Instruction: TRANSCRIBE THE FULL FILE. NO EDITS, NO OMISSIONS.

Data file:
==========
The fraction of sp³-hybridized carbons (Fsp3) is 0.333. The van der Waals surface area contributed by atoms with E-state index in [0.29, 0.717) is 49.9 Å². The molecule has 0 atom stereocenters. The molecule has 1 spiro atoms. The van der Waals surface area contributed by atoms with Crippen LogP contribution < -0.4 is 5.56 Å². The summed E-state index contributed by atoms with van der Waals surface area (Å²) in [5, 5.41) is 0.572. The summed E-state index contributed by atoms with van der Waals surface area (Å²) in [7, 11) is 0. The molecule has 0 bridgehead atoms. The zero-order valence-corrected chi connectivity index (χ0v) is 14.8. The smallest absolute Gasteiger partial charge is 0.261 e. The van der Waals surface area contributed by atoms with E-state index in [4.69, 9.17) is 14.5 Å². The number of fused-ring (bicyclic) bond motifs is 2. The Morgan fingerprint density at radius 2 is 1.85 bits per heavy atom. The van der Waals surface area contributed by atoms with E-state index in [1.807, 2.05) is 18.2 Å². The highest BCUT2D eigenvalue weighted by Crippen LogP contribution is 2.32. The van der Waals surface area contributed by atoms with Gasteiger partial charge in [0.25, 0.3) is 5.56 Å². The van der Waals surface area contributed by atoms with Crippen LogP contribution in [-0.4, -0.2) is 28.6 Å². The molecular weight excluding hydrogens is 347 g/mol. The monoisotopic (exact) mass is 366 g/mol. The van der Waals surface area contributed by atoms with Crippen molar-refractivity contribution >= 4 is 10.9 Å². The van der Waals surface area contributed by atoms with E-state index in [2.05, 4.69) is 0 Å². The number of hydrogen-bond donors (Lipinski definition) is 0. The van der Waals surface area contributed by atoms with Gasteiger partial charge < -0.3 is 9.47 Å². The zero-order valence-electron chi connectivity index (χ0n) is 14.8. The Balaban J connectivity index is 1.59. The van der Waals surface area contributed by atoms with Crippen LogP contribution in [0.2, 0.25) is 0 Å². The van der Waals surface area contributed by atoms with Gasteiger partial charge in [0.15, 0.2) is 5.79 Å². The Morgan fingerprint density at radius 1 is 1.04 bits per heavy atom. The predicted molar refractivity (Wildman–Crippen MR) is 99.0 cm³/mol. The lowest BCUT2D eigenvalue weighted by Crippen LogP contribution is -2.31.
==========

The fraction of sp³-hybridized carbons (Fsp3) is 0.333. The van der Waals surface area contributed by atoms with E-state index in [0.29, 0.717) is 49.9 Å². The molecule has 0 atom stereocenters. The molecule has 1 spiro atoms. The van der Waals surface area contributed by atoms with Crippen LogP contribution < -0.4 is 5.56 Å². The summed E-state index contributed by atoms with van der Waals surface area (Å²) in [5, 5.41) is 0.572. The summed E-state index contributed by atoms with van der Waals surface area (Å²) in [7, 11) is 0. The molecule has 0 bridgehead atoms. The zero-order valence-corrected chi connectivity index (χ0v) is 14.8. The smallest absolute Gasteiger partial charge is 0.261 e. The van der Waals surface area contributed by atoms with E-state index in [4.69, 9.17) is 14.5 Å². The number of fused-ring (bicyclic) bond motifs is 2. The Morgan fingerprint density at radius 2 is 1.85 bits per heavy atom. The van der Waals surface area contributed by atoms with E-state index in [1.807, 2.05) is 18.2 Å². The highest BCUT2D eigenvalue weighted by Crippen LogP contribution is 2.32. The van der Waals surface area contributed by atoms with Gasteiger partial charge in [0.25, 0.3) is 5.56 Å². The van der Waals surface area contributed by atoms with Crippen LogP contribution in [-0.4, -0.2) is 28.6 Å². The molecular weight excluding hydrogens is 347 g/mol. The monoisotopic (exact) mass is 366 g/mol. The van der Waals surface area contributed by atoms with Crippen molar-refractivity contribution >= 4 is 10.9 Å². The van der Waals surface area contributed by atoms with E-state index in [2.05, 4.69) is 0 Å². The number of hydrogen-bond donors (Lipinski definition) is 0. The van der Waals surface area contributed by atoms with Gasteiger partial charge < -0.3 is 9.47 Å². The zero-order valence-electron chi connectivity index (χ0n) is 14.8. The Balaban J connectivity index is 1.59. The van der Waals surface area contributed by atoms with Crippen LogP contribution in [0.2, 0.25) is 0 Å². The van der Waals surface area contributed by atoms with Gasteiger partial charge in [0.15, 0.2) is 5.79 Å². The Morgan fingerprint density at radius 1 is 1.04 bits per heavy atom. The predicted molar refractivity (Wildman–Crippen MR) is 99.0 cm³/mol. The lowest BCUT2D eigenvalue weighted by Crippen LogP contribution is -2.31.